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12-19-2009, 08:52 AM   #1216
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M 40 - 80 / 2.8 - 4

From the 40 - 80 / 2.8 - 4. I like it.



12-19-2009, 02:21 PM   #1217
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SMC Pentax M 400/5.6

Managed a few shots of the Downy Woodpecker today.




Tom G
12-19-2009, 02:33 PM   #1218
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QuoteQuote:
8540tmg: Managed a few shots of the Downy Woodpecker today.
You sure did! I do not see any issues with PFing here--real nice, sharp shot. Thanks.
12-19-2009, 03:47 PM   #1219
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QuoteOriginally posted by Jewelltrail Quote
You sure did! I do not see any issues with PFing here--real nice, sharp shot. Thanks.
Thanks Jewelltrail,

The PF/CA issues are still there but I cropped a lot of it out in the image above. It is more evident in this backlit image from the same series.



These are the conditions this M 400/5.6 and many other lenses have difficulty with. No problems with sharpness though.

Tom G


Last edited by 8540tomg; 12-20-2009 at 07:07 AM. Reason: typo
12-19-2009, 07:17 PM   #1220
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Nice woodpecker shots Tom
I tried my M400 on film for the first time yesterday, will post up some of the results later - if they turned out ok...
12-19-2009, 07:22 PM   #1221
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Thanks Jason,

I'm pretty pleased with the first one. They don't often sit still for me like this one did. The local hawk was in the area and all the small birds were a bit on edge.

I'm curious to see how the 400 does on film. Looking forward to your results.

Tom G

Last edited by 8540tomg; 12-20-2009 at 07:08 AM. Reason: typo
12-19-2009, 11:33 PM   #1222
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8540TOMG: The PF/CA issues are still there but I cropped a lot of it out in the image above. It is more evident in this backlit image from the same series.
Sorry Tom, I did not mean to imply there was no PFing, just that it was so minimal that it did not matter (IMHO). Those are great shots--period. When I look at them my eyes are immediately drawn to the bird.

It is amazing how exponentially sensitized to flaws in pics we all are here at the forum. When I try to explain these things to regular P & S people, they think I am nuts at times. That lens is a winner--that is the bottom line. It is just a fact of bird shooting that the pics will have branches up against a bright sky.

12-19-2009, 11:51 PM   #1223
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I've NEVER gotten a good woodpecker shot, but

You've got two great ones right here. Sigh. Well done, Tom.

QuoteOriginally posted by 8540tomg Quote
Thans Jewelltrail,

The PF/CA issues are still there but I cropped a lot of it out in the image above. It is more evident in this backlit image from the same series.

[Picture removed]

These are the conditions this M 400/5.6 and many other lenses have difficulty with. No problems with sharpness though.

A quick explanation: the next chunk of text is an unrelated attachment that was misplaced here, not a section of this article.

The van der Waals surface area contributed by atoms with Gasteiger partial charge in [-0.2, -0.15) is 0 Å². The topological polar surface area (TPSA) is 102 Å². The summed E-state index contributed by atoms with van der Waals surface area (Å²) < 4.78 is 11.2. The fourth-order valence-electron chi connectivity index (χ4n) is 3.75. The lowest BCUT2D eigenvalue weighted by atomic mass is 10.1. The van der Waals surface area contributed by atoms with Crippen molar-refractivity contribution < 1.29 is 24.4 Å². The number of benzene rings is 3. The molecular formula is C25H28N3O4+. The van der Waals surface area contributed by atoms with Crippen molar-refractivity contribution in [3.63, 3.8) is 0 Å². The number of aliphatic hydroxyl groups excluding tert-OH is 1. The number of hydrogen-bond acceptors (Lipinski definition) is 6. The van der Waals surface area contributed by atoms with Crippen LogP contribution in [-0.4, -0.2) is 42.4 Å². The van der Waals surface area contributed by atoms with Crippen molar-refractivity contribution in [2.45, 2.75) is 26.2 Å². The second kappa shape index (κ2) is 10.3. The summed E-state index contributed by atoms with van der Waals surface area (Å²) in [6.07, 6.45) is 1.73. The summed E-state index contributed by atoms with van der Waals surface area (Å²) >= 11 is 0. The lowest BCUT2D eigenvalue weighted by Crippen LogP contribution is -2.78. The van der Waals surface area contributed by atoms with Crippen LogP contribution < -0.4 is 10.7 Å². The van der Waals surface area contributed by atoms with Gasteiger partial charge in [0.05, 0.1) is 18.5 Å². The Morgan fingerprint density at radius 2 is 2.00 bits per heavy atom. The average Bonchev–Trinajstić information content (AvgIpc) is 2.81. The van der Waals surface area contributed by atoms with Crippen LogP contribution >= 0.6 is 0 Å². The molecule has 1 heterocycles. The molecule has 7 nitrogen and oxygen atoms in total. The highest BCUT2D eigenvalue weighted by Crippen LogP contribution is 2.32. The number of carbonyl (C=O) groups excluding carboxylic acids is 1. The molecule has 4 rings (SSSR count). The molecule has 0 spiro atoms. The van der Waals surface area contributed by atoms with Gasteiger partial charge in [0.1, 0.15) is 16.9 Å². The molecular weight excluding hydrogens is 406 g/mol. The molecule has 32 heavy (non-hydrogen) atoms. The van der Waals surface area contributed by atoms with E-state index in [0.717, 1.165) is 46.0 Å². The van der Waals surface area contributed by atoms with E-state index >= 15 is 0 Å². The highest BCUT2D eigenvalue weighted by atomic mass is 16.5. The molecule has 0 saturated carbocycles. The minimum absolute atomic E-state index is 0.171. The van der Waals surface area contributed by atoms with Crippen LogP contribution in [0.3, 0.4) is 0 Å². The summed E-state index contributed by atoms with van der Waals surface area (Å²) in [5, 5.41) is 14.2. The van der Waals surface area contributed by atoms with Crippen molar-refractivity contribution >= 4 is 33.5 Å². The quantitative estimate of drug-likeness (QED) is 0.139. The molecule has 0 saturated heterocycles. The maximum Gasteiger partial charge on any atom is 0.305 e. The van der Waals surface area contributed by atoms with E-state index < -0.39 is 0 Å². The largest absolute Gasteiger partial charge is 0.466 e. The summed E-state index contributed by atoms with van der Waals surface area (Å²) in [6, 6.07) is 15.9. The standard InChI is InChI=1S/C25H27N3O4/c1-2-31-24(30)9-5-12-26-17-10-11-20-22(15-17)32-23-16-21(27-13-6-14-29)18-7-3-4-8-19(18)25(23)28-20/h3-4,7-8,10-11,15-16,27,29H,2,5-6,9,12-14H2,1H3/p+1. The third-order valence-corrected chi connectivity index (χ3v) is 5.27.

Tom G
12-20-2009, 06:21 AM   #1224
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QuoteOriginally posted by Jewelltrail Quote
Sorry Tom, I did not mean to imply there was no PFing, just that it was so minimal that it did not matter (IMHO). Those are great shots--period. When I look at them my eyes are immediately drawn to the bird.

It is amazing how exponentially sensitized to flaws in pics we all are here at the forum. When I try to explain these things to regular P & S people, they think I am nuts at times. That lens is a winner--that is the bottom line. It is just a fact of bird shooting that the pics will have branches up against a bright sky.
No problem Jewelltrail.

You're right, we do get pretty anal about the CA/PF issues and any slight imperfections with our lenses. To hear us talk you would think the lens was unusable. If you are shooting birds you will often be operating in situations that are full of braches and twigs and backlit. This is where your subject lives after all. It is not a controlled studio situation and never will be. That is just one of its charms. Once you become aware of these issues and you can minimize the effects by keeping the sun at your back and stopping down. This is the sort of thing that comes with experience and learning from others in forums such as this. Albert has been a great help to me in this regard. The fact is, the Pentax M 400/5.6 has become my most used lens by far. I’m having a blast trying to capture images of as many of the small birds as possible that live in the area. I find this the most challenging and rewarding kind of photography I have ever attempted. I’m certainly far more aware of the wildlife around me and getting out in the fresh air is just an added bonus. The 400mm focal length is providing me with the extra reach to get the images I've always wanted. I’m still getting a lot of lousy shots but they are the result of poor technique rather than defects in my equipment. Because the subject matter is often uncooperative, and the conditions are seldom optimal, the rewards are so much more gratifying where you finally nail a shot.